New York Rangers assistant coach, Lindy Ruff, is the last remaining representative from the Alain Vigneault Era. It’s time for him to go.
It was somewhat of a surprise that Ruff survived the complete overhaul of the New York Rangers coaching staff at the end of the 2017-18 season. Ruff spent the last two seasons overseeing the Rangers’ defense first under Vigneault and continued under Quinn with mediocre results.
While Ruff boasts many wins over his tenure in the NHL, it is also true that his teams have historically been defensively dismal. Many have argued that the Rangers kept Ruff on to help transition David Quinn into the world of coaching on a professional level. As a concept, this sounds great, but this decision came with the price of continued defensive turmoil.
Almost every defenseman on the Rangers roster in the last two seasons has seen a regression in their play. Who’s to say that starting over from scratch would not have yielded better results?
Now that Quinn has a year under his belt, and with close to nothing seeming to change defensively with Ruff’s continued presence behind the bench, it is time for Ruff’s stint on Broadway to come to an end.
Breaking it down
In one game against Toronto, Georgiev made 55 saves letting in just one goal and helping the Rangers to a 4-1 win.
In total this season, the Rangers collected the third-most shots against and had the ninth-most goals allowed in all situations the NHL. The numbers shorthanded are even worse. They recorded the third-most shots against and fourth-most goals allowed in penalty kill situations.
As mentioned, many of the Rangers roster players’ games have suffered under the direction of Ruff in the last two seasons. Veterans like Brady Skjei and Kevin Shattenkirk seemed off all season. Brendan Smith continued to not remember how to play hockey. Marc Staal, who had been struggling since before Ruff joined the team in 2017, was as bad as he’s been.
However, the more frightening repercussions come in the cases of declining play in players who do not have as much experience in the NHL.
The best example of this throughout 2018-19 is Neal Pionk. It seemed that based on the raw ability Pionk had displayed in his brief stint in the NHL the season prior, there was a chance for him to be molded into a solid NHL defenseman.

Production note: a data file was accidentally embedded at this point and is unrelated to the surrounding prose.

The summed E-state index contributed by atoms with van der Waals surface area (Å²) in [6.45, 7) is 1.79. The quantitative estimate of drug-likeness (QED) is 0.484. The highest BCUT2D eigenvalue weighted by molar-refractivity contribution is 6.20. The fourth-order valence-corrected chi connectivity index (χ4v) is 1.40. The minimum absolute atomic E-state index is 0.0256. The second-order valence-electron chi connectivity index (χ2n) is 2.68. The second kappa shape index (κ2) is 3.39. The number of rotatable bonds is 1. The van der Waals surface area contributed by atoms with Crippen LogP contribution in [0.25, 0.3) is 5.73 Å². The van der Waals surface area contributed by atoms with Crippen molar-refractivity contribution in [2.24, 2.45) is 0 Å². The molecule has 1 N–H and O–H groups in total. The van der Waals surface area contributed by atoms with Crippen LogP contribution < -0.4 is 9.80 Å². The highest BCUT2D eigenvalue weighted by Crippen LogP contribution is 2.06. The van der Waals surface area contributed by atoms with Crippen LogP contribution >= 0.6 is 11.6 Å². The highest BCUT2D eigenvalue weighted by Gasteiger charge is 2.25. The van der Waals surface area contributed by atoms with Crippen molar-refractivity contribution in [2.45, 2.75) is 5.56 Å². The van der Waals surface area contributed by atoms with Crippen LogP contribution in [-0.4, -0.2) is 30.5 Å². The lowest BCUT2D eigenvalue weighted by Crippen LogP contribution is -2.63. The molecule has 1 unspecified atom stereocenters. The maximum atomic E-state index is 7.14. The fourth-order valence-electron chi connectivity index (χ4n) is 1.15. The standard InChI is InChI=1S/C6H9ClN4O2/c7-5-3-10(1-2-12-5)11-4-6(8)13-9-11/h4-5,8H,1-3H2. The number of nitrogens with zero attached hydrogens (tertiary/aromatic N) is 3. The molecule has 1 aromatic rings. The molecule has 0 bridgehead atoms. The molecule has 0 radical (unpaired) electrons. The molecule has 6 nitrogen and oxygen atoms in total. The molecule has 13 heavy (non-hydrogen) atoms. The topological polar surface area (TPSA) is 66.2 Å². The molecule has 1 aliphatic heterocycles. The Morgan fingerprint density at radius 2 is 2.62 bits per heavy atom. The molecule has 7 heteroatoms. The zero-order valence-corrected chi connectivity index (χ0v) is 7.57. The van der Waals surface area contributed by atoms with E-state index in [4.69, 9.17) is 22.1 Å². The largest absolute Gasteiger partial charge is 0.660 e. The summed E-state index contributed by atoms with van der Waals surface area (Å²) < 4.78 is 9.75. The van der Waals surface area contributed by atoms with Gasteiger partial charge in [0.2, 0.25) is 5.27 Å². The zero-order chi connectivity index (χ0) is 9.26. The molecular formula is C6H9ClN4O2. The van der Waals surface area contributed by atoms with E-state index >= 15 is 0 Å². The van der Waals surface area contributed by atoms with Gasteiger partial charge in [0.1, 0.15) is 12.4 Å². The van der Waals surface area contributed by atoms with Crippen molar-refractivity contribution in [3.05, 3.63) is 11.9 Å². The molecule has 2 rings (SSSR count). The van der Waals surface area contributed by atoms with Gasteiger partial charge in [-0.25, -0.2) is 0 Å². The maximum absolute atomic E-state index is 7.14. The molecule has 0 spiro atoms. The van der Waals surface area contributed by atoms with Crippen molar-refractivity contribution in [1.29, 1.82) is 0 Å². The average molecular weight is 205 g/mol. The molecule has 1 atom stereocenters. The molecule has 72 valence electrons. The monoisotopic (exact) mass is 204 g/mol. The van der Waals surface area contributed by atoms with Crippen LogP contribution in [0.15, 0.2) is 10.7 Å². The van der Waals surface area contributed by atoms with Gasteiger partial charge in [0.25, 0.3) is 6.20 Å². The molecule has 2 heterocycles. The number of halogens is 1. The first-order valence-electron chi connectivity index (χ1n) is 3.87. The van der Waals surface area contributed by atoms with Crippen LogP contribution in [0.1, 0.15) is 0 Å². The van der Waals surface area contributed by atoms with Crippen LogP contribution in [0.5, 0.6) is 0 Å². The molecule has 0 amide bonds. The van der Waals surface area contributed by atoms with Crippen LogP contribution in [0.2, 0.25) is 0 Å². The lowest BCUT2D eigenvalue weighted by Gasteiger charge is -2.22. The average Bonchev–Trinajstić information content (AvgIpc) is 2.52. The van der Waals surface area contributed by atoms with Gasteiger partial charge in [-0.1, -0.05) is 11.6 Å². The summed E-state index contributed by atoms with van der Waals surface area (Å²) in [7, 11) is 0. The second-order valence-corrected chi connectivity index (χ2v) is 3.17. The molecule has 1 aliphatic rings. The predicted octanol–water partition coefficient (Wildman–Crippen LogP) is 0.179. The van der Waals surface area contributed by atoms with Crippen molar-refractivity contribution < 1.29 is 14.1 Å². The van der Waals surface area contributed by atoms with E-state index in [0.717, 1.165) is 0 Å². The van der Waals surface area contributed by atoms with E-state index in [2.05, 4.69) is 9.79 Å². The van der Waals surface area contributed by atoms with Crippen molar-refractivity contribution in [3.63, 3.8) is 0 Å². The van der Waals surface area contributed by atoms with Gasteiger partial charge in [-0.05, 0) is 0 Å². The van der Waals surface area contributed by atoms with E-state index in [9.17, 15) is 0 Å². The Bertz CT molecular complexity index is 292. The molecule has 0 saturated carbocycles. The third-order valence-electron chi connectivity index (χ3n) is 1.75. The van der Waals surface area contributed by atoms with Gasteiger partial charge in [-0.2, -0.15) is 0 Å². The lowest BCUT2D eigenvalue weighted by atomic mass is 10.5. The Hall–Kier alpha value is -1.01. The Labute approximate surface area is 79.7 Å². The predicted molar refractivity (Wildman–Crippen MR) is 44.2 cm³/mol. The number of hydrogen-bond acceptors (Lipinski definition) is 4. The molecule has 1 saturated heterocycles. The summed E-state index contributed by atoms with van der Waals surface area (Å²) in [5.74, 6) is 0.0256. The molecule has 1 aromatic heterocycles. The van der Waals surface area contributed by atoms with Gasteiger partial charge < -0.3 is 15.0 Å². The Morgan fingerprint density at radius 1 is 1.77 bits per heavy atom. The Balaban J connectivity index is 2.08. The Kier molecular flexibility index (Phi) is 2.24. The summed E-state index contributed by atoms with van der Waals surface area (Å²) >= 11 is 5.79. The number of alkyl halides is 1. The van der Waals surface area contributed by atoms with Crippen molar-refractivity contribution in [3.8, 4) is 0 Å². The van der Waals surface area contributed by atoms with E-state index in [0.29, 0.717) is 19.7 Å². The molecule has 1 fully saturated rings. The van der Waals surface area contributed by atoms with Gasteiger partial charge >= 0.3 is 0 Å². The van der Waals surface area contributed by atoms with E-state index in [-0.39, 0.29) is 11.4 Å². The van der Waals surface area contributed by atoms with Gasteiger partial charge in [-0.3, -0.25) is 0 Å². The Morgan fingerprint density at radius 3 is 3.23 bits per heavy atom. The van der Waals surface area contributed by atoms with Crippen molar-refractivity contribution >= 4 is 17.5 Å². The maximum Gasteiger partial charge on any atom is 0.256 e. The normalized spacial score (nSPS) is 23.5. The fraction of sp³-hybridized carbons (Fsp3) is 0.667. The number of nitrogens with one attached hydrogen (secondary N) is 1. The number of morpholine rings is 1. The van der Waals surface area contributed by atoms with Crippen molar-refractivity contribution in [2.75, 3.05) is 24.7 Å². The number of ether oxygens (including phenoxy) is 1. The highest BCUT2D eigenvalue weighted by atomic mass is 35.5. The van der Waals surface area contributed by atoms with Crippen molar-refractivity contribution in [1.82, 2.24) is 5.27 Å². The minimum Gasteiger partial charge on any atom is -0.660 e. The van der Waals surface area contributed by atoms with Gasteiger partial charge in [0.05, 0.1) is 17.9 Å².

However, Pionk’s play was abysmal on the Rangers’ end of the ice this year. He finished boasting some of the worst defensive numbers in the league.
While his play on the defensive end was by no means perfect last year, his ability to position and anticipate alongside his skating ability helped him in dangerous situations. This season, Pionk, simply, seemed like a different player. In almost every rush on the defensive end, he looked stone footed and lost.
While some of this blame for the lapses in play can be placed on the players and some can be blamed various external factors and the adjustment to and direction from the brand new coaching staff, Ruff must take responsibility as he makes the highest level decisions impacting the defense and the system they are playing.
With all the anticipation over what is to come for the New York Rangers this summer, the team needs to ensure they give themselves the best opportunity to succeed, and this starts with the leadership.
Refreshing the staff and hiring David Quinn, Greg Brown and David Oliver who all brought a new approach and abundant experience working with young players was a great start. It changed the way the offense played, and will surely drive long term change within the organization.
The Rangers have the number two pick in the 2019 Entry Draft and a good amount of cap space to work with prior to the July 1 deadline. With John Davidson now leading the charge (with a go-ahead from Jim Dolan) the Rangers have a better opportunity to complete the rebuild and become a Stanley Cup contender again in the near future.
All this being said, trends like what we’ve seen in the Rangers’ defensive breakdown cannot be tolerated. Leadership that doesn’t take into account their players’ natural ability and then tries to force them into a system where they do not fit is dangerous for all defensemen — especially for the younger ones as it can throw their development off track.
On top of this, the Rangers offense should not need to play catch up in every game, and the burden of keeping the team in the game should not be placed on the shoulders of Lundqvist and Georgiev alone.
Management needs to take the last step and replace Ruff with a coach that has a direction and vision that aligns with the talented players they have available. If the Rangers truly want to turn this team around in the next year or two, they need to solve the defensive problems. While that includes collecting assets to build upon those players they have, change needs to come from the top.